Delivering critical care in remote and resource-limited settings through a neoteric tele-ICU service: A COVID-19 experience from Pakistan

Syeda Asfia Hussain, Huba Atiq, Mareeha Zaki, Fahham Asghar, Kiran Sami, Ali Azim Daudpota, Ammarah Ghayyas, Muhammad Sohaib, Ali Asghar ashraf, Muhammad Faisal Khan, Amber Sabeen, Muhammad Haroon Khan, Naveed Haroon Rashid, Hameed Ullah, Syed Kashif Amin, Adil H. Haider, Zainab Samad, Asad Latif

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Abstract

Background: Since February 2020, there have been 825,519 confirmed COVID-19 cases and 17,957 fatalities across Pakistan. The number of ICU beds in Pakistan is approximately 2166, a ratio of 0.7 beds per 100,000 population. Critical care resources are concentrated in metropolitan cities with limited availability in rural areas. These gross shortages have escalated during the COVID-19 pan[1]demic, leaving large parts of the country without access to skilled personnel or ICU beds. The Aga Khan University established a free 24/7 teleICU consultation service to rapidly increase access to trained personnel during the COVID-19 pandemic.Methods: The tele-ICU service adheres to a Scheduled and Responsive Care Model delivered through a centralized and decentralized structure. Using two-way audio-visual technology, the tele-ICU lever[1]ages critical care expertise and connects to clinical teams in rural and remote hospital settings. End[1]to-end encrypted Zoom and WhatsApp applications or telephone calls are utilized. Initially, only COVID-19 patients were consulted; however, coverage was broadened to include surgical and medical patients requiring intensive care.Results: Between June 2020 and April 2021, 1709 teleconsultations have been conducted on 404 patients. These include 339 COVID-19 patients, 231 of which were severe and critically ill. An esti[1]mated 20,394 minutes of consultative services have been provided covering 26 hospitals across 4 provinces. The mean call duration of each teleconsultation was 13.29 (1-60) minutes. The major mode of communication was Zoom (45.58%) followed by Telephone (43.30%) and WhatsApp (11.12%). The overall hospital discharge outcome for the teleICU is 58.27% with a mortality rate of 29.13%. The remaining patients (12.60%) were transferred or left against medical advice.Conclusion: To combat the insufficient critical care capacity, Aga Khan University implemented a novel tele-ICU service to provide an innovative solution for coordination of care and increase avail[1]ability of intensivists in remote settings across Pakistan.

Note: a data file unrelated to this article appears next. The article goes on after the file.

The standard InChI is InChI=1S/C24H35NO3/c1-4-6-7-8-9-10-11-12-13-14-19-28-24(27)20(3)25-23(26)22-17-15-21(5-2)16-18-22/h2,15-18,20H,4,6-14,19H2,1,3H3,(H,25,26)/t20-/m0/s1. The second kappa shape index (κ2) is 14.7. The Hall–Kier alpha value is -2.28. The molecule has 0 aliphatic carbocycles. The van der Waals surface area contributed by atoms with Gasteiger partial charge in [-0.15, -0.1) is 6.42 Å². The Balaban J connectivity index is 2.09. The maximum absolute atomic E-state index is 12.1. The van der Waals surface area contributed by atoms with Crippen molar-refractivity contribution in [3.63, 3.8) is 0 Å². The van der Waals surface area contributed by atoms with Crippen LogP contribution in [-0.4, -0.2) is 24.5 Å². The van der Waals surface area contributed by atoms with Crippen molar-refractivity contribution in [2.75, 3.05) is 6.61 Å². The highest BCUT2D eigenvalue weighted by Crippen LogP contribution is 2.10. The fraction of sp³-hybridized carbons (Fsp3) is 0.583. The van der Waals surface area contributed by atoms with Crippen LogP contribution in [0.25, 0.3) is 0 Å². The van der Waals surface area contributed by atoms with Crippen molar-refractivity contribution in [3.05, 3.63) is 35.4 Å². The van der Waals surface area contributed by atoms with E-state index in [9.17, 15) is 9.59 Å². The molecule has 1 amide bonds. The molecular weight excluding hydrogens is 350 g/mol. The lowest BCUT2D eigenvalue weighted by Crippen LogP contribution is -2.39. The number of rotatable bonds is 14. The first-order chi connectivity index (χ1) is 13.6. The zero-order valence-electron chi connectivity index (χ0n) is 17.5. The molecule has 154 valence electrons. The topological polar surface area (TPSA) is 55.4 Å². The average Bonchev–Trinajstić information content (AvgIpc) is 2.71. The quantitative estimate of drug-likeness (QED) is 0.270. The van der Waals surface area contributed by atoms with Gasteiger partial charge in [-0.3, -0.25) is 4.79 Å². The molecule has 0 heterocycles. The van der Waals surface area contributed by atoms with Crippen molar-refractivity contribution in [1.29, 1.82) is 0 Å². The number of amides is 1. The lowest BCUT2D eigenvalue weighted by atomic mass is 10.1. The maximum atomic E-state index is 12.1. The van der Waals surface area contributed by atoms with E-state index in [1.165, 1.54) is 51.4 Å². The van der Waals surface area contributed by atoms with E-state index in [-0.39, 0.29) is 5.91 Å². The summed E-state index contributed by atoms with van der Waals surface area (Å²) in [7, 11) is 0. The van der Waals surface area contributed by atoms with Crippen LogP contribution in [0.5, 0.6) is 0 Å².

Original languageUndefined/Unknown
JournalMedical College Documents
Publication statusPublished - 1 Sept 2021

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